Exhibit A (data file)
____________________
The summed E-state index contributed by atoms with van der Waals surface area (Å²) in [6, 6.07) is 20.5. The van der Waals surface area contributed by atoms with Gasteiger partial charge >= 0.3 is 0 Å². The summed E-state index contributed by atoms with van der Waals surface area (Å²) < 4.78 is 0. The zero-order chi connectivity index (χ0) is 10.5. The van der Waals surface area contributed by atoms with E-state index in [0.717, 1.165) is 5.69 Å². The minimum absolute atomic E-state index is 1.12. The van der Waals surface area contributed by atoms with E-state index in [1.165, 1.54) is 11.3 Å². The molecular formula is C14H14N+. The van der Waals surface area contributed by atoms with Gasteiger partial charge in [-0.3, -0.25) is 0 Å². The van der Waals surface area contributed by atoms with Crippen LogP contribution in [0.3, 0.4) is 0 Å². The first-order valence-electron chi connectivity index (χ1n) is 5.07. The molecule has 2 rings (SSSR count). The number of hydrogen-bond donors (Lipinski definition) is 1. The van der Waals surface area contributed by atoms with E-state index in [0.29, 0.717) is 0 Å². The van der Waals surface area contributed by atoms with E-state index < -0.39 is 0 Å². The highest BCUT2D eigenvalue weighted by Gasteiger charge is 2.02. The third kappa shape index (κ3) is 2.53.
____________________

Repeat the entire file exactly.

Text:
The summed E-state index contributed by atoms with van der Waals surface area (Å²) in [6, 6.07) is 20.5. The van der Waals surface area contributed by atoms with Gasteiger partial charge >= 0.3 is 0 Å². The summed E-state index contributed by atoms with van der Waals surface area (Å²) < 4.78 is 0. The zero-order chi connectivity index (χ0) is 10.5. The van der Waals surface area contributed by atoms with E-state index in [0.717, 1.165) is 5.69 Å². The minimum absolute atomic E-state index is 1.12. The van der Waals surface area contributed by atoms with E-state index in [1.165, 1.54) is 11.3 Å². The molecular formula is C14H14N+. The van der Waals surface area contributed by atoms with Gasteiger partial charge in [-0.3, -0.25) is 0 Å². The van der Waals surface area contributed by atoms with Crippen LogP contribution in [0.3, 0.4) is 0 Å². The first-order valence-electron chi connectivity index (χ1n) is 5.07. The molecule has 2 rings (SSSR count). The number of hydrogen-bond donors (Lipinski definition) is 1. The van der Waals surface area contributed by atoms with E-state index in [0.29, 0.717) is 0 Å². The van der Waals surface area contributed by atoms with E-state index < -0.39 is 0 Å². The highest BCUT2D eigenvalue weighted by Gasteiger charge is 2.02. The third kappa shape index (κ3) is 2.53.